Monday, March 17, 2014

성 패트릭의 날 - Saint Patrick's Day

The following short biography of St. Patrick is from the Book of Common Prayer.

Patrick of Ireland (389 – 461)

At the age of sixteen, Patrick was kidnapped from his home by Irish marauders and taken to Ireland, where he was sold as a slave to a chieftain and forced to herd livestock. After six years of slavery, Patrick escaped to his native Britain. Because he believed that his captivity and deliverance were ordained by God, Patrick devoted his life to ministry. While studying for the priesthood, he experienced recurring dreams in which he heard voices say, “O holy youth, come back to Erin and walk once more amongst us.” He convinced his superiors to let him return to Ireland in 432, not to seek revenge for injustice but to seek reconciliation and to spread his faith. Over the next thirty years, Patrick established churches and monastic communities across Ireland. When he was not engaged in the work of spreading the Christian faith, Patrick spent his time praying in his favorite places of solitude and retreat.

Happy Saint Patrick's Day! Unsurprisingly, absolutely no one in my school knew about the holiday. The extent of my students' knowledge of Ireland (아일랜드) ends at its location on the world map at the back of my classroom: "next to United Kingdom." I came to school with my green shirt, green cardigan, green bow tie, and green corduroys and began each period with a "top of the marnin' to ya, class!" in my barely-passable Irish accent. My students said, "Teacher, what language is that?"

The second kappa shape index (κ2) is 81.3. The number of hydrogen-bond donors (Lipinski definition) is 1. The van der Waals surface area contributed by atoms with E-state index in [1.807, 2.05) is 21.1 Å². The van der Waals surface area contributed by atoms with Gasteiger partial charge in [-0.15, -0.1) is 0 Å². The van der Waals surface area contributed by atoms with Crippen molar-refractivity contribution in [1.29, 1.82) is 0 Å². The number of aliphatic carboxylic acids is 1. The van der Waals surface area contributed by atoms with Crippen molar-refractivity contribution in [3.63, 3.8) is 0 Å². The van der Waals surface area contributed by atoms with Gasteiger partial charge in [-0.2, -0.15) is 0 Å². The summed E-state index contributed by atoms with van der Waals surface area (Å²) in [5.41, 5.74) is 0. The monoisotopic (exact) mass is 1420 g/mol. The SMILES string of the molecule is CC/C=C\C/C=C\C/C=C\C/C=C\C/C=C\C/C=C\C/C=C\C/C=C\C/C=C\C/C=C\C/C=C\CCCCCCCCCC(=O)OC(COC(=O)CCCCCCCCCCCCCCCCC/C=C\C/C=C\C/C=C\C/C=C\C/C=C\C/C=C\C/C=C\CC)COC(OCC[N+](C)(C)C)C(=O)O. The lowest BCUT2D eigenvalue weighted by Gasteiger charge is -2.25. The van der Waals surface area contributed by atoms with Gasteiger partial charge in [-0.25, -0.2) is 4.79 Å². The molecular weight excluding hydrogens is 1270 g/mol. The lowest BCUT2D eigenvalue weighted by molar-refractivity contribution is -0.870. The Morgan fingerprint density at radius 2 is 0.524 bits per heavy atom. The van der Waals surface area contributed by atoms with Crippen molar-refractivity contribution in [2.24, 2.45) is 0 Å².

No green to be seen! It's not a common color for my students to wear. My co-teacher happened to be wearing a lovely green ensemble, but it turns out she had picked the color because it was a nice spring day (China's yellow dust notwithstanding). Our cafeteria did not serve any green food (and it wasn't even the absence of food coloring; I realized that our school lunches don't do green vegetables very well. They're always either canned, pickled, or drenched in some mayo-based sauce...)

Having expected this lack of spirit, I'd taken on the task of introducing a bit of Irish(-American) culture to my school by hastily repurposing the tail end of my lesson on pipe dreams to talk about Saint Patrick's Day. Fun activities included hiding little paper clovers all around the classroom to have students search high and low for the single four-leafed one (네잎 클로버) and watching some Irish step dance! My students now know that people drink 13 million pints of Guinness (기네스) on Saint Patrick's Day and that the Chicago River is turned an impossible shade of green.

The funny thing is that I've rarely celebrated Saint Patrick's Day myself. The Irish-American community in the States is very large (nearly 12% of the population), but in northern California, I was surrounded by Asians. Saint Patrick's Day for me was just a fun day to wear green to school, drink green milk, and pinch my friends; it never meant anything more. Yet here in Korea I feel a sort of duty to share what little I know with my school community, since I -- who have had nothing whatsoever to do with Irish culture -- represent America to them. Odd, isn't it? Hopefully today's mini cultural lesson will pique a student's interest and they'll want to find out more about the rich history and heritage of Ireland.

Have a safe and happy holiday!

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